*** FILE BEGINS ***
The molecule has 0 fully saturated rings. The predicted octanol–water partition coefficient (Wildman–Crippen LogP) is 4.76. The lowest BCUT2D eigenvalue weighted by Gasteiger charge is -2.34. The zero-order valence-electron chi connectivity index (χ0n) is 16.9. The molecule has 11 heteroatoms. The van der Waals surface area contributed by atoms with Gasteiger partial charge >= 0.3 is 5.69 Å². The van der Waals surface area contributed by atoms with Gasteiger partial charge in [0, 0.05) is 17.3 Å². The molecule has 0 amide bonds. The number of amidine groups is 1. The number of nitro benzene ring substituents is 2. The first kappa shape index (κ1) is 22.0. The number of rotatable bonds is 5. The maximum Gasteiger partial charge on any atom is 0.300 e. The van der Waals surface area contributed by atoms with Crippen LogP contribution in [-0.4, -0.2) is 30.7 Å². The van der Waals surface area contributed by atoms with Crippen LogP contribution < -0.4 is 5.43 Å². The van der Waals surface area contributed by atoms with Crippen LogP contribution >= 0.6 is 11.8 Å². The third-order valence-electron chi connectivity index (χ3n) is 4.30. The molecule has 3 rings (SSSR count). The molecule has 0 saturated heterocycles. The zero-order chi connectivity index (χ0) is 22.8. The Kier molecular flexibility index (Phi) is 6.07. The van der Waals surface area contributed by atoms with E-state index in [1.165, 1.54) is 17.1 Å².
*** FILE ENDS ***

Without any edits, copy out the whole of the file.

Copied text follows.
The molecule has 0 fully saturated rings. The predicted octanol–water partition coefficient (Wildman–Crippen LogP) is 4.76. The lowest BCUT2D eigenvalue weighted by Gasteiger charge is -2.34. The zero-order valence-electron chi connectivity index (χ0n) is 16.9. The molecule has 11 heteroatoms. The van der Waals surface area contributed by atoms with Gasteiger partial charge >= 0.3 is 5.69 Å². The van der Waals surface area contributed by atoms with Gasteiger partial charge in [0, 0.05) is 17.3 Å². The molecule has 0 amide bonds. The number of amidine groups is 1. The number of nitro benzene ring substituents is 2. The first kappa shape index (κ1) is 22.0. The number of rotatable bonds is 5. The maximum Gasteiger partial charge on any atom is 0.300 e. The van der Waals surface area contributed by atoms with Crippen LogP contribution in [-0.4, -0.2) is 30.7 Å². The van der Waals surface area contributed by atoms with Crippen LogP contribution < -0.4 is 5.43 Å². The van der Waals surface area contributed by atoms with Crippen LogP contribution >= 0.6 is 11.8 Å². The third-order valence-electron chi connectivity index (χ3n) is 4.30. The molecule has 3 rings (SSSR count). The molecule has 0 saturated heterocycles. The zero-order chi connectivity index (χ0) is 22.8. The Kier molecular flexibility index (Phi) is 6.07. The van der Waals surface area contributed by atoms with E-state index in [1.165, 1.54) is 17.1 Å².